NEW ORLEANS - He stood on the stage with his fellow rookie Hall of Famers for a good half-hour, and the grin never once left his face. Don Nelson truly was a legitimate candidate to be acclaimed as The Happiest Man In The World.
This should have been a no-brainer. He has won more games than any coach in NBA history. As a player, he was an integral member of five Celtics championship teams. He played and coached in a staggering 3,451 games, beginning as a rookie with the Chicago Zephyrs in 1962 and ending with a second stint as coach of the Golden State Warriors in 2009-10.
“I am the luckiest man in the world,’’ he says of his Basketball Hall of Fame election. “I’ve been involved in the game of basketball for over 60 years and I’ve never had a bad day. I’ve lost games, but still I’ve never had a bad day. I’m one of those guys who’s been able to do what he loves for his entire life, and to get in the Hall of Fame is the cherry atop the ice cream.’’
Nellie is the proud member of a 12-member Class of 2012, one that is the product of Naismith Basketball Hall of Fame chairman Jerry Colangelo’s drive to open up the Hall by forming subcommittees, if you will, to evaluate specific segments of the basketball community and select an annual representative by what we shall call “direct appointment,’’ rather than being elected by a vote of the 24-person Honors Committee.
The five direct appointees are Russian coach Lydija Alexeeva, African-American pioneer Don Barksdale, ABA rep Mel Daniels, Veterans Committee rep Chet Walker, and Contributor Phil Knight (yup, the Nike guy).
Elected along with Nellie by the standard Honors Committee were Reggie Miller, Jamaal Wilkes, Ralph Sampson (a three-time national Player of the Year), referee Hank Nichols, two-time Olympic gold medalist Katrina McClain, and the All-American Red Heads, the female version of the Harlem Globetrotters.
The Don Nelson NBA saga began as a rookie with the Zephyrs (forerunners of today’s Washington Wizards), but life began anew in 1965 when he was picked up on waivers by the Celtics after being let go by the Lakers.
It was the beginning of an 11-year relationship that included those five titles, the retirement of his No. 19 and an amazing feat in 1974-75, when he led the league in field goal percentage at age 34/35 by shooting .539 from the floor, approximately 80 percent of his field goals being 15-foot jumpers.
Upon retirement in 1976, his first quest, believe it or not, was to referee. He actually worked summer league games before Milwaukee honcho Wayne Embry, an old Celtics teammate, called him to become an assistant coach to Larry Costello. Eighteen games into the 1976-77 season, Costello was fired and Nellie was asked to step in.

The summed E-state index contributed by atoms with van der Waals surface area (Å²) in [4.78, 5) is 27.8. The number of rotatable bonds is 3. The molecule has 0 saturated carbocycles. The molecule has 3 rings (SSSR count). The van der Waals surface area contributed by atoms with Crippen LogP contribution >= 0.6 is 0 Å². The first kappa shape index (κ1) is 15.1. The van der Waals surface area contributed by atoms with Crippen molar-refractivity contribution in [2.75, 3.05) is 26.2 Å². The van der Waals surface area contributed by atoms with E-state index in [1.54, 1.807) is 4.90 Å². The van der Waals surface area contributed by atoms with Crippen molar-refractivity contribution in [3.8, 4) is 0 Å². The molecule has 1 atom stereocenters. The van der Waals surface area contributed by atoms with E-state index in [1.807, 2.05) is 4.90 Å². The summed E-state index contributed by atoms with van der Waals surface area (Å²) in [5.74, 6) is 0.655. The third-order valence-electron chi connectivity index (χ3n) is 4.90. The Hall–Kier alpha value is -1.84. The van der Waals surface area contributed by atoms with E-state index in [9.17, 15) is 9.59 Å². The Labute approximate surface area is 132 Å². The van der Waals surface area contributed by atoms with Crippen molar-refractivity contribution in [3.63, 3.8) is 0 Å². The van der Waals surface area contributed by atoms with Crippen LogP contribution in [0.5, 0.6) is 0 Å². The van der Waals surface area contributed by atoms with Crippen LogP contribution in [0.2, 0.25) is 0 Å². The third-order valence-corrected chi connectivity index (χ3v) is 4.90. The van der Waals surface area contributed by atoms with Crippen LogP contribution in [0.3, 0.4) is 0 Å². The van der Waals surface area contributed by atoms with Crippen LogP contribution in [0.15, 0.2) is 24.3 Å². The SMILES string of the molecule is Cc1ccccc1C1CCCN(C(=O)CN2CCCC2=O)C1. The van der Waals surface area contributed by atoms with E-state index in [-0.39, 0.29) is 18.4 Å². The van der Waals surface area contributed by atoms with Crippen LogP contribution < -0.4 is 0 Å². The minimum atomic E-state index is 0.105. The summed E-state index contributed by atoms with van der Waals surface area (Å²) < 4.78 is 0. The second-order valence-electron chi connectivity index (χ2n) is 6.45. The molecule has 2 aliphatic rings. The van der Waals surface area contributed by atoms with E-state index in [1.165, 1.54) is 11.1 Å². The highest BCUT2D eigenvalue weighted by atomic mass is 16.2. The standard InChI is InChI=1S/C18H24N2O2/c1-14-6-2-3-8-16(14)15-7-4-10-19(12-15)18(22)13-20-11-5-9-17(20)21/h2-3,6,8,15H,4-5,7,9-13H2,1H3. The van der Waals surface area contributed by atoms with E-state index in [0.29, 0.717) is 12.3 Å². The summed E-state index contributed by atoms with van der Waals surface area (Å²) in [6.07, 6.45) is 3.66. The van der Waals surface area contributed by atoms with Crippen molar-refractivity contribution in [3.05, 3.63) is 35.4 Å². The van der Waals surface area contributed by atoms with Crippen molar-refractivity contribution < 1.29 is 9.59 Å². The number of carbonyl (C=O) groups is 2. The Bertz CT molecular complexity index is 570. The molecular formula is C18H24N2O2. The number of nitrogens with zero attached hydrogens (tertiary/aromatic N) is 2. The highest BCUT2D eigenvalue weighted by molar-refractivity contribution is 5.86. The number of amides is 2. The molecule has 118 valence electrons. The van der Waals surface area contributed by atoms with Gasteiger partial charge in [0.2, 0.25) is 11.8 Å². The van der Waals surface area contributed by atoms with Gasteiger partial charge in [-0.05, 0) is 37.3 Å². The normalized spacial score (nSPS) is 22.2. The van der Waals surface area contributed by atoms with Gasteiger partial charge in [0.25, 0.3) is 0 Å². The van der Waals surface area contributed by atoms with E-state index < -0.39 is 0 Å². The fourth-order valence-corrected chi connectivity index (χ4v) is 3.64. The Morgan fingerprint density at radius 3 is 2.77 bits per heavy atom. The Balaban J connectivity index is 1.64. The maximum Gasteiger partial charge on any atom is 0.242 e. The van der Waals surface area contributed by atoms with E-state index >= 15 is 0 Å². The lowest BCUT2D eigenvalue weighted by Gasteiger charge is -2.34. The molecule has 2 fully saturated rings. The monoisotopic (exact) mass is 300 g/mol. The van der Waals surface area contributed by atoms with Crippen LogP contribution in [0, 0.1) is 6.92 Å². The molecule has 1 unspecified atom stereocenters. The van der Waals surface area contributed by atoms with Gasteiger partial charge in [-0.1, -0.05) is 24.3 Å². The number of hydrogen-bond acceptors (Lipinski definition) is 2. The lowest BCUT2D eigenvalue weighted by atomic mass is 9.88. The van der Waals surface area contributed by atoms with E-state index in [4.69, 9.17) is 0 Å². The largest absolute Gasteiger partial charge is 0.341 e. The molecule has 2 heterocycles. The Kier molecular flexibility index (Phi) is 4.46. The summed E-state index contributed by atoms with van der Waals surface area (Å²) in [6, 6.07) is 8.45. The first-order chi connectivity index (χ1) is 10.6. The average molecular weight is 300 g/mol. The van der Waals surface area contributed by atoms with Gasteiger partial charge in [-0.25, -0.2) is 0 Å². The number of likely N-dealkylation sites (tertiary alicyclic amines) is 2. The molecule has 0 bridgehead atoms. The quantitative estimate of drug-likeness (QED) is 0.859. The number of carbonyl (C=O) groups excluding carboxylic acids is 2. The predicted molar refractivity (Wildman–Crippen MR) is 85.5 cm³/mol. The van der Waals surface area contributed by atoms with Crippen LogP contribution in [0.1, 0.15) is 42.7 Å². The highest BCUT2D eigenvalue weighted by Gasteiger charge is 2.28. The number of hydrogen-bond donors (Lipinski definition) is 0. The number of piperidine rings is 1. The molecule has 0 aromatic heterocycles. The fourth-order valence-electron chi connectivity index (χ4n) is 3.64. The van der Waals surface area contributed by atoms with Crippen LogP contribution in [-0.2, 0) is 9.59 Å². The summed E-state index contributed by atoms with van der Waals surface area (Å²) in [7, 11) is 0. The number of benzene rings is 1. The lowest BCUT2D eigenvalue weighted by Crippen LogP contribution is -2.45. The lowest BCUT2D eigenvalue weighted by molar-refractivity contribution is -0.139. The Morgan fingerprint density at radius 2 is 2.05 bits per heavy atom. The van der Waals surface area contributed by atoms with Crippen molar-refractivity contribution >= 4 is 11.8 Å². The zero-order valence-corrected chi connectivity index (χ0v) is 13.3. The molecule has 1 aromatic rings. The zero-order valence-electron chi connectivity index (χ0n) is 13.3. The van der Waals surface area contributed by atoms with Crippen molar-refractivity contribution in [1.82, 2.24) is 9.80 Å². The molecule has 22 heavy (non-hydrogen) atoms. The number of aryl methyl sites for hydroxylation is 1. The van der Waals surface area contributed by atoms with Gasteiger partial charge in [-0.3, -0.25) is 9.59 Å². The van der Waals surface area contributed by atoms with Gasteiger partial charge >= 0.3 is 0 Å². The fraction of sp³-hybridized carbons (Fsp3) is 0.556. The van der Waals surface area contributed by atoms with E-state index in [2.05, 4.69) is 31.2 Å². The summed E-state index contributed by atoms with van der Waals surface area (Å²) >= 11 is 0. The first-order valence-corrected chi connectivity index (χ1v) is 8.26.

By that time Nellie had been around the league 14 years and he obviously had a good feel for the game. “But it took me a while to figure out what you were supposed to do at the end of the game,’’ he says.
When the first crisis came, Nellie had an inspiration. Down 1 late at home, he huddled the team, and the dialogue went something like this.
“Who makes the most money here?’’
“What did you say?’’
“Which one of you guys makes the most money?’’
Brian Winters piped up. “I guess it’s me.’’
“Then you’re taking the last shot.’’
From that beginning dose of OJT, Don Nelson brushed up his coaching technique well enough to set a record with 1,335 wins, while winning 50 games 11 times and 60 twice.
After Jim Fitzgerald sold the Bucks to Herb Kohl, Nellie moved out West to the Warriors, where he earned a reputation as either an innovator or nutty hoop professor, depending on your point of view. He won 50 games twice by running and gunning with an undersized team led by the “Run-TMC’’ trio of Chris Mullin, Tim Hardaway, and Mitch Richmond, spicing up the action by turning 7-foot-7-inch shot-blocker supreme Manute Bol into a 3-point shooter.
His next big run was in Dallas, where he won 53, 57, 60, and 52 in a four-year stretch, building the team around a 7-foot German sensation Dirk Nowitzki.
But one thing eluded Nellie as a coach - a championship. The truth is, Nellie never even made it to the Finals, something he was afraid would keep him out of the Hall. But the voters simply had to ask themselves a simple question: Did he ever have a team that, based on talent, should have gotten that far? The clear answer, most people have decided, is “No.’’
He saw the door to the Hall open a bit when Jerry Sloan was elected. Sloan never won a title, either.
“That’s when I felt I might have a chance,’’ Nelson says.
Nellie gave all he had to the NBA for almost 50 years, and now he has received an appropriate thank you. It’s going to take a heap of bad news to wipe that grin off his face.
Bob Ryan is a Globe columnist and host of Globe 10.0 on Boston.com. He can be reached at firstname.lastname@example.org.